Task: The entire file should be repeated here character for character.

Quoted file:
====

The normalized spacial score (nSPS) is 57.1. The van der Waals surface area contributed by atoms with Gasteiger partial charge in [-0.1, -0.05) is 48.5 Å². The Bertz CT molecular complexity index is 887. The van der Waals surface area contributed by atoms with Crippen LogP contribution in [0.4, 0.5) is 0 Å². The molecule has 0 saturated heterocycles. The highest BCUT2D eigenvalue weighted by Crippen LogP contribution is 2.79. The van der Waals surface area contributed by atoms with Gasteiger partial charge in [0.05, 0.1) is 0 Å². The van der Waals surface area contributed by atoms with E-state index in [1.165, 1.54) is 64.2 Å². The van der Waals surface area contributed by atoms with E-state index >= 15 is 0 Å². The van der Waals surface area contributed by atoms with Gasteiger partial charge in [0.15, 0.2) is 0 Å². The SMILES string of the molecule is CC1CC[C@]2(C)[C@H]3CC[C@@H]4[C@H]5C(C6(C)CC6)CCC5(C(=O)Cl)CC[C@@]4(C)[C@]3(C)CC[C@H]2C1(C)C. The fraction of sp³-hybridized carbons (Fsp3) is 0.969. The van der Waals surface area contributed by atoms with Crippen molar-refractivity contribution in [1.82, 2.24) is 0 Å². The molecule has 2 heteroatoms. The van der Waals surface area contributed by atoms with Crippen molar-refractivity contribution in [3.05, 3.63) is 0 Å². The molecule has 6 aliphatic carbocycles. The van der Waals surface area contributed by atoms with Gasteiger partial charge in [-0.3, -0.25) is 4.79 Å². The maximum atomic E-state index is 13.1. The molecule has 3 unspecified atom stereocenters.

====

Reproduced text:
The normalized spacial score (nSPS) is 57.1. The van der Waals surface area contributed by atoms with Gasteiger partial charge in [-0.1, -0.05) is 48.5 Å². The Bertz CT molecular complexity index is 887. The van der Waals surface area contributed by atoms with Crippen LogP contribution in [0.4, 0.5) is 0 Å². The molecule has 0 saturated heterocycles. The highest BCUT2D eigenvalue weighted by Crippen LogP contribution is 2.79. The van der Waals surface area contributed by atoms with Gasteiger partial charge in [0.05, 0.1) is 0 Å². The van der Waals surface area contributed by atoms with E-state index in [1.165, 1.54) is 64.2 Å². The van der Waals surface area contributed by atoms with E-state index >= 15 is 0 Å². The van der Waals surface area contributed by atoms with Gasteiger partial charge in [0.15, 0.2) is 0 Å². The SMILES string of the molecule is CC1CC[C@]2(C)[C@H]3CC[C@@H]4[C@H]5C(C6(C)CC6)CCC5(C(=O)Cl)CC[C@@]4(C)[C@]3(C)CC[C@H]2C1(C)C. The fraction of sp³-hybridized carbons (Fsp3) is 0.969. The van der Waals surface area contributed by atoms with Crippen molar-refractivity contribution in [1.82, 2.24) is 0 Å². The molecule has 2 heteroatoms. The van der Waals surface area contributed by atoms with Crippen molar-refractivity contribution in [3.05, 3.63) is 0 Å². The molecule has 6 aliphatic carbocycles. The van der Waals surface area contributed by atoms with Gasteiger partial charge in [-0.3, -0.25) is 4.79 Å². The maximum atomic E-state index is 13.1. The molecule has 3 unspecified atom stereocenters.